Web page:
NLP – The Good, the Bad, and the Ugly

NLP Concept Image

Let’s lay it all on the table here…

When looking into neuro-linguistic programming (NLP) it is very easy to see why it has been widely scrutinized and criticized in terms of its effectiveness in treating psychological and thought conditions.

Perhaps one of the greatest criticisms of NLP is that it cannot be scientifically tested and validated in terms of measuring exactly what it does, claims to do, and producing positive results.

Since it is a more modern treatment, its only being around since the 1970’s, eager and dubious claims of its powers has placed it in pretty much the same discussions as “new age” religions and thinking. This is a shame since anything that seeks to help should not be dismissed lightly.

But is it a real therapeutic tool and can it prove helpful to people using it? Herein lies the argument depending on who you ask and who claims to “heal” and treat people with it!

One of the core arguments against NLP is the experts who claim those creating and using NLP did nothing more than take psychologically and sociological based concepts such as “linguistics“, “neuroscience“, and the environment that people live in and put a new spin on it. Really, they haven’t created anything new, rather just put things in “jargon” terms that those who created it understand, but scientific method cannot prove the accuracy of its claims.

Furthermore, the idea purported by NLP that people create their own realities has come under tremendous scrutiny.

The problem with this concept is that people create their realities everyday by the choices they make and experience. How do you go about testing this notion of “reality”?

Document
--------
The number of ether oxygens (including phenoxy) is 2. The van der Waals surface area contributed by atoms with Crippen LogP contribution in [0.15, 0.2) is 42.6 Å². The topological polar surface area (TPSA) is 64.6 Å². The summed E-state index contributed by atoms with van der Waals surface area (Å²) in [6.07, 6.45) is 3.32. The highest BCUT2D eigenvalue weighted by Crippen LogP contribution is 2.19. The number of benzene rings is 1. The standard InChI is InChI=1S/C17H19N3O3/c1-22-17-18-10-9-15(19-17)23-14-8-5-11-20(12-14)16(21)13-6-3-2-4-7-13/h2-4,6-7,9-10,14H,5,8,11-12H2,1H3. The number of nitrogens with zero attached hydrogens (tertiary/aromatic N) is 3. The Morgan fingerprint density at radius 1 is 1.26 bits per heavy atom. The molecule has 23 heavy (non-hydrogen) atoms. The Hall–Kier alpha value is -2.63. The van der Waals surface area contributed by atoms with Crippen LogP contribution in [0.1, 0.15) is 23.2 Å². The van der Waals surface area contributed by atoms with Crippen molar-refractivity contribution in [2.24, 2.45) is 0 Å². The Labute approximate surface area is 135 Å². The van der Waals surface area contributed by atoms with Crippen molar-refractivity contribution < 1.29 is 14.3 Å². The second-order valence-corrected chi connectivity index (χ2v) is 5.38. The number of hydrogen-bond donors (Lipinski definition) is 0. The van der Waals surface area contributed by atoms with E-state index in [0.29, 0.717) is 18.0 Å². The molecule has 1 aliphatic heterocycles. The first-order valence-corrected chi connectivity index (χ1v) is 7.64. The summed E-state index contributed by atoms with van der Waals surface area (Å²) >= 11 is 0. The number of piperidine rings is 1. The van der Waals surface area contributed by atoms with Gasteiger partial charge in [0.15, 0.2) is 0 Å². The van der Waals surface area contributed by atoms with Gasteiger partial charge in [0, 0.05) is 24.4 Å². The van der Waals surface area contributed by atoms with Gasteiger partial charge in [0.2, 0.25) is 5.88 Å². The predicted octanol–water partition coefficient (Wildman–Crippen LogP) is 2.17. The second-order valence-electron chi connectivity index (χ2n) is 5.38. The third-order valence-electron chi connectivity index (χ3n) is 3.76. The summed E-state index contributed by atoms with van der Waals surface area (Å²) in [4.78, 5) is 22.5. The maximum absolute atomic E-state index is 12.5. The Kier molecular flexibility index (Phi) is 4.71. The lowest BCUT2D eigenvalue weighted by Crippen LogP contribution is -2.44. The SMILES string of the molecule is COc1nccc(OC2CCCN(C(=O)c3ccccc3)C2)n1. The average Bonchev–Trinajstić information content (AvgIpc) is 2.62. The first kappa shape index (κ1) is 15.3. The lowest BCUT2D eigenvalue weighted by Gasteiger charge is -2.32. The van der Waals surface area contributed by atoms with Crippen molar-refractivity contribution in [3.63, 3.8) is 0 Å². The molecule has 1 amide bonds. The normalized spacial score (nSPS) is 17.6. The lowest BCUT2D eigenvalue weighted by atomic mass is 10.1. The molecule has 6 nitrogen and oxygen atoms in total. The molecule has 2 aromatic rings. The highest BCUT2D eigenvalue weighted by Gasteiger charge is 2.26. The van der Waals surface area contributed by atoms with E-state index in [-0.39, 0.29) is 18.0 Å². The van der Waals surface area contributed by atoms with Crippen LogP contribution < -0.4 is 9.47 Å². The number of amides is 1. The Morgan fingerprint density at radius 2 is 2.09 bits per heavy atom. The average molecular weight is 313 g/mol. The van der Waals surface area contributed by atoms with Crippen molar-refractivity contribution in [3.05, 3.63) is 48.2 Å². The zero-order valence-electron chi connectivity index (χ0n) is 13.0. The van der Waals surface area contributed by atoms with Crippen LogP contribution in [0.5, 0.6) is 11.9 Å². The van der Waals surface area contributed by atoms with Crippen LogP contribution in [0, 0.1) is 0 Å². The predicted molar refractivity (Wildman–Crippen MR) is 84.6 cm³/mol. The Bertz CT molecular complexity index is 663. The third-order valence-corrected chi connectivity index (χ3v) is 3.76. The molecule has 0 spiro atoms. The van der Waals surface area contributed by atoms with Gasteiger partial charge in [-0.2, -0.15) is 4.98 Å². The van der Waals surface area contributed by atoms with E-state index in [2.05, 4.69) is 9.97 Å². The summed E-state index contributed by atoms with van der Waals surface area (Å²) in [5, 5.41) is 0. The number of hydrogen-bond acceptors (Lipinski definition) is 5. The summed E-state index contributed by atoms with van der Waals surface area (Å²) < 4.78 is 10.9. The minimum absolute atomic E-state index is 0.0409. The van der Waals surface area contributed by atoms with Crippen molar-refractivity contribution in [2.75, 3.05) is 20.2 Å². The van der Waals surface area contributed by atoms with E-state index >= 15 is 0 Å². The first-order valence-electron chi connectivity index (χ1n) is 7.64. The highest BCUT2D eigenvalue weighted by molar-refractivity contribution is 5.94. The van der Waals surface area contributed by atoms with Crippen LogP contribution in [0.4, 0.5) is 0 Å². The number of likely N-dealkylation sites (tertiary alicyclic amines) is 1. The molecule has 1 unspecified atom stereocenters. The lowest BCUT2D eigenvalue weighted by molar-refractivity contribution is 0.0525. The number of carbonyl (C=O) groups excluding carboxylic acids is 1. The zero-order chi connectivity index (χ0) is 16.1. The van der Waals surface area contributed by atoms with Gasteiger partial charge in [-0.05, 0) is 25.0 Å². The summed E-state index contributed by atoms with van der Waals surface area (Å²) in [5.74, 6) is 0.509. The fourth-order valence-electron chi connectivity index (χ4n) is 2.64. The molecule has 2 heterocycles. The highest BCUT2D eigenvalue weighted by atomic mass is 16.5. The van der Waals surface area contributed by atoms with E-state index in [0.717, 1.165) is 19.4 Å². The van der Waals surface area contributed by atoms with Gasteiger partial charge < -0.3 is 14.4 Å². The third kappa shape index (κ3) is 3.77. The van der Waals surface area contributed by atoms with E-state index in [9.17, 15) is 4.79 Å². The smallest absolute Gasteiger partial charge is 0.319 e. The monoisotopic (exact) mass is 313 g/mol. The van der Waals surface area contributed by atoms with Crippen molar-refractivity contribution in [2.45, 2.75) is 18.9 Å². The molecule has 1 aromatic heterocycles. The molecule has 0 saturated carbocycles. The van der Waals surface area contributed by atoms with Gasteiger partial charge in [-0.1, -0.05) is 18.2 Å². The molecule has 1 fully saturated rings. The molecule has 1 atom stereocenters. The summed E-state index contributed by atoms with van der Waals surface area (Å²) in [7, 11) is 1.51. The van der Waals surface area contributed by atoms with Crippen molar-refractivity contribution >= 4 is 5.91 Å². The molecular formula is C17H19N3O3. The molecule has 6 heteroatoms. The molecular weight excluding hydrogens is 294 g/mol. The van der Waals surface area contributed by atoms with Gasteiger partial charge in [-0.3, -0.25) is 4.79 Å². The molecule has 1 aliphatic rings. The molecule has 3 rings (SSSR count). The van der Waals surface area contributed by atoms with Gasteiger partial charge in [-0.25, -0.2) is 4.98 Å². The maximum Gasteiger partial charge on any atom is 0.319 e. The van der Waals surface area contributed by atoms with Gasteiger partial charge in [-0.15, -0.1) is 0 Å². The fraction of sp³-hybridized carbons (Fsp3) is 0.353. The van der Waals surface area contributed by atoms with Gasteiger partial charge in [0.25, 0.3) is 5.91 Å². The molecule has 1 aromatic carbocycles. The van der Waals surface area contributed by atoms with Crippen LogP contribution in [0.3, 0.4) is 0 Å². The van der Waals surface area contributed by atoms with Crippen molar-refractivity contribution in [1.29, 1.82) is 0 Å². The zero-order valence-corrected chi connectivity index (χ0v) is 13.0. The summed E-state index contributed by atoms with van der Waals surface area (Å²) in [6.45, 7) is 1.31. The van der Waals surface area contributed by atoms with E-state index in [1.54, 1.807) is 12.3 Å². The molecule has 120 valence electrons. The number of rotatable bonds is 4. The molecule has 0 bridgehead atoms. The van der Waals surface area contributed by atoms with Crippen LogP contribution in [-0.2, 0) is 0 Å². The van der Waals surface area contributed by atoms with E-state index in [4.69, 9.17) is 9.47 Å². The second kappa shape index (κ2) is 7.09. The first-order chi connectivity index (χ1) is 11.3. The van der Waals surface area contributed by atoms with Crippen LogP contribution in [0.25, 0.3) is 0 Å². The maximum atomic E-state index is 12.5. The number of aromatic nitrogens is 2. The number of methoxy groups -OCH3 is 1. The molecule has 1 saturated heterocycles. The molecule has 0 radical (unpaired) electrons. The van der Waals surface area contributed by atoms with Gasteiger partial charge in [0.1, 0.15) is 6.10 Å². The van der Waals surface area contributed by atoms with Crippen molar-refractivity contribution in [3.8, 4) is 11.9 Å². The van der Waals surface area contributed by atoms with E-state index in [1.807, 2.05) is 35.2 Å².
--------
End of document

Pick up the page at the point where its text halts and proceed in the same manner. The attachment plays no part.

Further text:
According to NLP, everyone’s reality is different, therefore the methods for testing would be difficult to set parameters for. Moreover, if everyone’s realities differ so much, how do you really know when or how NLP training is working successfully for change in people’s lives?

NLP isn’t all that bad!

When you ask people what they would like to change most about themselves, they often report their thoughts that create the negative feelings they experience. They would like to rid themselves of this negativity but it is all contingent upon control – the ability to control their own personal worlds.

NLP teaches and encourages self-control whereby you can recreate your perceptions on how you see things, as well as the perception that you have of yourself. Once you begin to do this not only do you start to see life differently, but you also live differently. You can become the “you” that you want to become.

The key premise is the “you” that you have always wanted to become already exists within you. NLP teaches people how to get the person they want to be out into “the real world“.

NLP has the ability to improve one’s concentration which will not only improve their ability to learn and stay focused, but people also report their self-esteem increases tremendously. As they become motivated to become “actors” in their worlds, their life gets better!

NLP helps people become goal-setters through identifying the changes they want to see in their lives and becoming those changes.

Read Part I of series NLP – What is It? here.

Read Part II of series NLP – The Map is Not the Reality here.

Read Part III of series How Life and the Mind are Systemic Processes here.

Dr Peter
Staff Editor
Free At Last Hypnosis